The matrix representation $U$ for the group $SU(2)$ is given by

$$U = \begin{bmatrix} \alpha & -\beta^{*} \\ \beta & \alpha^{*} \\ \end{bmatrix}$$

where $\alpha$ and $\beta$ are complex numbers and $|\alpha|^{2}+|\beta|^{2}=1$.

This can be derived using the unitary of $U$ and the fact that $\text{det}\ U=1$.

Is any complex $2\times 2$ matrix with unit determinant necessarily unitary?

Consider the following argument:

$$\text{det}\ (U) = 1$$ $$(\text{det}\ U)(\text{det}\ U) = 1$$ $$(\text{det}\ U^{\dagger})(\text{det}\ U) = 1$$ $$\text{det}\ (U^{\dagger}U) = 1$$ $$\text{det}\ (U^{\dagger}U) = \text{det}\ (U)$$ $$U^{\dagger}U = U$$ $$U^{\dagger}= 1$$

Where's my mistake in this argument?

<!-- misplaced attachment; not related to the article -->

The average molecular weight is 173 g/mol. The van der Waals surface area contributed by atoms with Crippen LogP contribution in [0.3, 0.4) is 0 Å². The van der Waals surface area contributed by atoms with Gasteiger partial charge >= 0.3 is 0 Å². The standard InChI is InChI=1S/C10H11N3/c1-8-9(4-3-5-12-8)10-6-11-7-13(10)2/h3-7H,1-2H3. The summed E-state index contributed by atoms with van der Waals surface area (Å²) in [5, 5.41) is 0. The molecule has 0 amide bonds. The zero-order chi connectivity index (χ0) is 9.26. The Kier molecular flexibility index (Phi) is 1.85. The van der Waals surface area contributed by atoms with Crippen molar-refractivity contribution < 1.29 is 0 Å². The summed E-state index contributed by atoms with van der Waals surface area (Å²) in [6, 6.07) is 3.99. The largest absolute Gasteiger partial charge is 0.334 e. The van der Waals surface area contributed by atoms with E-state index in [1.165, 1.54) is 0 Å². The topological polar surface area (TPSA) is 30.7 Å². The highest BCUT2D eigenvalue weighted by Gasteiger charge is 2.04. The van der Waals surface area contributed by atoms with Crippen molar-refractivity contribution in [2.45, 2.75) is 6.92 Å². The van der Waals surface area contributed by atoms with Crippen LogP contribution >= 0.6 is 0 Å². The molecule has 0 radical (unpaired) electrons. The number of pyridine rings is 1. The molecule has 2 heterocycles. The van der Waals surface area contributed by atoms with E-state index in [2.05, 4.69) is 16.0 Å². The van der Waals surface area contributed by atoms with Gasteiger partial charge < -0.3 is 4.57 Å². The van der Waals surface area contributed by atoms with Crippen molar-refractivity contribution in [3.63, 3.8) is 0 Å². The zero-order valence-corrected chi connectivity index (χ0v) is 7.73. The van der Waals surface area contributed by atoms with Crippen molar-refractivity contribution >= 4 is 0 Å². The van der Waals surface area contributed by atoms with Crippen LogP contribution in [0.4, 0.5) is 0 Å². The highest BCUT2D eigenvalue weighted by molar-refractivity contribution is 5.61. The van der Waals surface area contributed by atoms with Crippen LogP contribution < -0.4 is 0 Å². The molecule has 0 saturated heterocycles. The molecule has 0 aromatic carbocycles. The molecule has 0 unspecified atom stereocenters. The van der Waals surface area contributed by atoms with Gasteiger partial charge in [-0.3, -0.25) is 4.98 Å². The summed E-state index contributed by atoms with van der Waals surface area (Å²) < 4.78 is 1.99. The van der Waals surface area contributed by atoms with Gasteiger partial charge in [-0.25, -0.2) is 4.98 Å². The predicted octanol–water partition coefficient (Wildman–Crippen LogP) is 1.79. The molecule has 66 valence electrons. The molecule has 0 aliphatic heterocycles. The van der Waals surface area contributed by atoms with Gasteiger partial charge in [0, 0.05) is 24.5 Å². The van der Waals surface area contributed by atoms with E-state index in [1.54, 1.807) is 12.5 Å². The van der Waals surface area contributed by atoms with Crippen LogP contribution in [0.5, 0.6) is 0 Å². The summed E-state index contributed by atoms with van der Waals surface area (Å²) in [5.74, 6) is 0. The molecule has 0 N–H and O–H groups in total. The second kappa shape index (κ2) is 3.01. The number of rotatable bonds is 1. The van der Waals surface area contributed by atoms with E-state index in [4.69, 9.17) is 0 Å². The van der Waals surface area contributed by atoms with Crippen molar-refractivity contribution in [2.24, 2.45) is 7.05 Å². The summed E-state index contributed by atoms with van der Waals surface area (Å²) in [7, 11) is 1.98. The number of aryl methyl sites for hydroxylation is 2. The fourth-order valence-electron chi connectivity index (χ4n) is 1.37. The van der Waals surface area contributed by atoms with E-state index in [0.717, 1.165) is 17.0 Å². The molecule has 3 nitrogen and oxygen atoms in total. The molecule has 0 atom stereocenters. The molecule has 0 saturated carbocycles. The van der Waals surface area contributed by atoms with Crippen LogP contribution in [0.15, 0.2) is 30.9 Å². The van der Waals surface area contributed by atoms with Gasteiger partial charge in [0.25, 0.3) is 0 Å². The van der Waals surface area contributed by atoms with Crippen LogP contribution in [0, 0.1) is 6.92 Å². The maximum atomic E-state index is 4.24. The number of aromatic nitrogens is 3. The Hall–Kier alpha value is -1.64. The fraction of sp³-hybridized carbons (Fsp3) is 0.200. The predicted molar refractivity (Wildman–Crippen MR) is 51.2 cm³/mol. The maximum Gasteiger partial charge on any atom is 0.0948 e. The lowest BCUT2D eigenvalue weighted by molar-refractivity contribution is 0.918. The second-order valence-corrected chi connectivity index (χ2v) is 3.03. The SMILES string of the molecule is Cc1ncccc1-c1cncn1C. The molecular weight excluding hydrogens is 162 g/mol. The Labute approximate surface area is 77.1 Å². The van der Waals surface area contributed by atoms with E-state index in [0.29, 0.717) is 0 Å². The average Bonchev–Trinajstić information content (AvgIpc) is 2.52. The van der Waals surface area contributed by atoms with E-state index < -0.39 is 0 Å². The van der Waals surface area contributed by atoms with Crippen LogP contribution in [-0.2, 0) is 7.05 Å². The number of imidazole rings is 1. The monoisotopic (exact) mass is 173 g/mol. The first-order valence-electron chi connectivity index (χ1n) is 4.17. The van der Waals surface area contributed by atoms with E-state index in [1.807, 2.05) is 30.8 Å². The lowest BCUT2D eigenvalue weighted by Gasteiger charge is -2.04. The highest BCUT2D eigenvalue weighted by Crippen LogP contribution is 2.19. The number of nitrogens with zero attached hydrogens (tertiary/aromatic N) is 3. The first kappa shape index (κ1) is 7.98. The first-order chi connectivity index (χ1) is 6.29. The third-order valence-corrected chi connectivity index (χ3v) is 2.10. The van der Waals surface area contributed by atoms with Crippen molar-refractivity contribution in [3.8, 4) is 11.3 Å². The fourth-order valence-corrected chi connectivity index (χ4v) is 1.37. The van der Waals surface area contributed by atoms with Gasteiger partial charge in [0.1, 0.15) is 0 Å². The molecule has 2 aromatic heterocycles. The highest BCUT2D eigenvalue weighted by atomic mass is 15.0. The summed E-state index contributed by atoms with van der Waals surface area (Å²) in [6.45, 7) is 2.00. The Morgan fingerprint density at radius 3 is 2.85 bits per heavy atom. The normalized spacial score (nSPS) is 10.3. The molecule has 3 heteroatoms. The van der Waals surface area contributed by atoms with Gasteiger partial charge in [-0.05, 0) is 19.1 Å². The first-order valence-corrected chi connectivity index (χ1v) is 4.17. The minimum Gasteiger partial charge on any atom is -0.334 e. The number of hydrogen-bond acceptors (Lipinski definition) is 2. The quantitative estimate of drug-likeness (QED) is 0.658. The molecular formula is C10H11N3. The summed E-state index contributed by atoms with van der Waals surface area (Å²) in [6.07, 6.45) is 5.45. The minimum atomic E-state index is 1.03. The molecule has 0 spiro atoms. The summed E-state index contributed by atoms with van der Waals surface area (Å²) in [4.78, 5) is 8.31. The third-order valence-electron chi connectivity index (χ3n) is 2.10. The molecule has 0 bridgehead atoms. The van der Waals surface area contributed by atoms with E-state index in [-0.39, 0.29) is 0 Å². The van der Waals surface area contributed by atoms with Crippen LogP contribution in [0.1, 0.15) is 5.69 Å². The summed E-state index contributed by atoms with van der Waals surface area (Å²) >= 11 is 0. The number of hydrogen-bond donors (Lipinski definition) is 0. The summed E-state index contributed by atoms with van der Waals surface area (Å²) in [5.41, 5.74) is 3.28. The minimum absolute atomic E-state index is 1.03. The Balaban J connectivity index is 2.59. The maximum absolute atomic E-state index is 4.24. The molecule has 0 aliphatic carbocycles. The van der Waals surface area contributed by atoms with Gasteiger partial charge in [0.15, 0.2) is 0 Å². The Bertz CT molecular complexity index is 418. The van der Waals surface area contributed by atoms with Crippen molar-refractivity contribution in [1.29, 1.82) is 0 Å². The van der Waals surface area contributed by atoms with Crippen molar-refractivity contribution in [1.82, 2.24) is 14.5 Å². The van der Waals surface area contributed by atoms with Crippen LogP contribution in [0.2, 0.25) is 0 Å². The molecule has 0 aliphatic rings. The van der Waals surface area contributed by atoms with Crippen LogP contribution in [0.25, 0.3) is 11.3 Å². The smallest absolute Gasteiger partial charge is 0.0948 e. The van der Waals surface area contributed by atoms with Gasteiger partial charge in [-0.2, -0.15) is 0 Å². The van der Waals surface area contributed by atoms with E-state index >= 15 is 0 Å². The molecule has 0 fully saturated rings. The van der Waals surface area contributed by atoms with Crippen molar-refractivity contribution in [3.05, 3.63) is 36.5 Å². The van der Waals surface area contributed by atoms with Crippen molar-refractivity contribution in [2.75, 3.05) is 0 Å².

• Two matrices with the same determinant are not necessarily equal, which you've assumed 2 steps from the bottom. – John Hughes Nov 17 '16 at 13:27
• Any help with my first question about the unitarity (or not) of a matrix with unit determinant? – nightmarish Nov 17 '16 at 13:35
• Consider $\begin{bmatrix}3 & 1 \\ 2 & 1\end{bmatrix}$. – John Hughes Nov 17 '16 at 14:26
• Got it, thanks! – nightmarish Nov 17 '16 at 14:29
• This is becoming a chameleon question (see meta.stackexchange.com/questions/43478/…). – John Hughes Nov 17 '16 at 16:20

The mistake is in passing from $\text{det}\ (U^{\dagger}U) = \text{det}\ (U)$ to $U^{\dagger}U = U$. There is no reason for that: $$\text{det} A=\text{det} B\not\Rightarrow A=B\quad (!)$$
Your mistake is that the determinant is not inversible and $$det(U{}^TU) = det(U)$$ definitely doesn't imply $$U{}^TU = U$$